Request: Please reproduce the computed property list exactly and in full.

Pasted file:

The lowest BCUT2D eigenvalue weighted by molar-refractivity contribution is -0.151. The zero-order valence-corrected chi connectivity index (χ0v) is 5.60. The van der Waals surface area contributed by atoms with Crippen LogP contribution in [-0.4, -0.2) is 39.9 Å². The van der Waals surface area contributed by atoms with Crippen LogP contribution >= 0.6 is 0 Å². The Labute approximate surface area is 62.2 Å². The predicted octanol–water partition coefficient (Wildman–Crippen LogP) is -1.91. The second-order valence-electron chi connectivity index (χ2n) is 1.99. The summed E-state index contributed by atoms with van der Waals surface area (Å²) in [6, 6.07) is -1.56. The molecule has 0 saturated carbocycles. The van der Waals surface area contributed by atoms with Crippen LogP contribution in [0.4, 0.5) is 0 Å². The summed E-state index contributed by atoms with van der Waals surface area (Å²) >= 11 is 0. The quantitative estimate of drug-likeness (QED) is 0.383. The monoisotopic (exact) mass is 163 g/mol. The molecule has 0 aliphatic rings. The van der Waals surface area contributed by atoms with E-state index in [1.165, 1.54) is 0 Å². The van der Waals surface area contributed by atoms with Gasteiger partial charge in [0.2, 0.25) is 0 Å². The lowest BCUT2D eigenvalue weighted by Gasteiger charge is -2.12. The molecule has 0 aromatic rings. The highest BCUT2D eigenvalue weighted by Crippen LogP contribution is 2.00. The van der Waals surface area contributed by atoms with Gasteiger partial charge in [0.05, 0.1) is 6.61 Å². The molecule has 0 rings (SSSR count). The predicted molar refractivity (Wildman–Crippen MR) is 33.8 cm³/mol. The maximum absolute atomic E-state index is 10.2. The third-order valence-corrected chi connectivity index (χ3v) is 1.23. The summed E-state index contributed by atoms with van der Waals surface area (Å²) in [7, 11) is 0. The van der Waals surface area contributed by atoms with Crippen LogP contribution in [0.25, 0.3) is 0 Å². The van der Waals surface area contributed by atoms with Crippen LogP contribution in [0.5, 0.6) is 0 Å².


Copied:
The lowest BCUT2D eigenvalue weighted by molar-refractivity contribution is -0.151. The zero-order valence-corrected chi connectivity index (χ0v) is 5.60. The van der Waals surface area contributed by atoms with Crippen LogP contribution in [-0.4, -0.2) is 39.9 Å². The van der Waals surface area contributed by atoms with Crippen LogP contribution >= 0.6 is 0 Å². The Labute approximate surface area is 62.2 Å². The predicted octanol–water partition coefficient (Wildman–Crippen LogP) is -1.91. The second-order valence-electron chi connectivity index (χ2n) is 1.99. The summed E-state index contributed by atoms with van der Waals surface area (Å²) in [6, 6.07) is -1.56. The molecule has 0 saturated carbocycles. The van der Waals surface area contributed by atoms with Crippen LogP contribution in [0.4, 0.5) is 0 Å². The summed E-state index contributed by atoms with van der Waals surface area (Å²) >= 11 is 0. The quantitative estimate of drug-likeness (QED) is 0.383. The monoisotopic (exact) mass is 163 g/mol. The molecule has 0 aliphatic rings. The van der Waals surface area contributed by atoms with E-state index in [1.165, 1.54) is 0 Å². The van der Waals surface area contributed by atoms with Gasteiger partial charge in [0.2, 0.25) is 0 Å². The lowest BCUT2D eigenvalue weighted by Gasteiger charge is -2.12. The molecule has 0 aromatic rings. The highest BCUT2D eigenvalue weighted by Crippen LogP contribution is 2.00. The van der Waals surface area contributed by atoms with Gasteiger partial charge in [0.05, 0.1) is 6.61 Å². The molecule has 0 rings (SSSR count). The predicted molar refractivity (Wildman–Crippen MR) is 33.8 cm³/mol. The maximum absolute atomic E-state index is 10.2. The third-order valence-corrected chi connectivity index (χ3v) is 1.23. The summed E-state index contributed by atoms with van der Waals surface area (Å²) in [7, 11) is 0. The van der Waals surface area contributed by atoms with Crippen LogP contribution in [0.25, 0.3) is 0 Å². The van der Waals surface area contributed by atoms with Crippen LogP contribution in [0.5, 0.6) is 0 Å².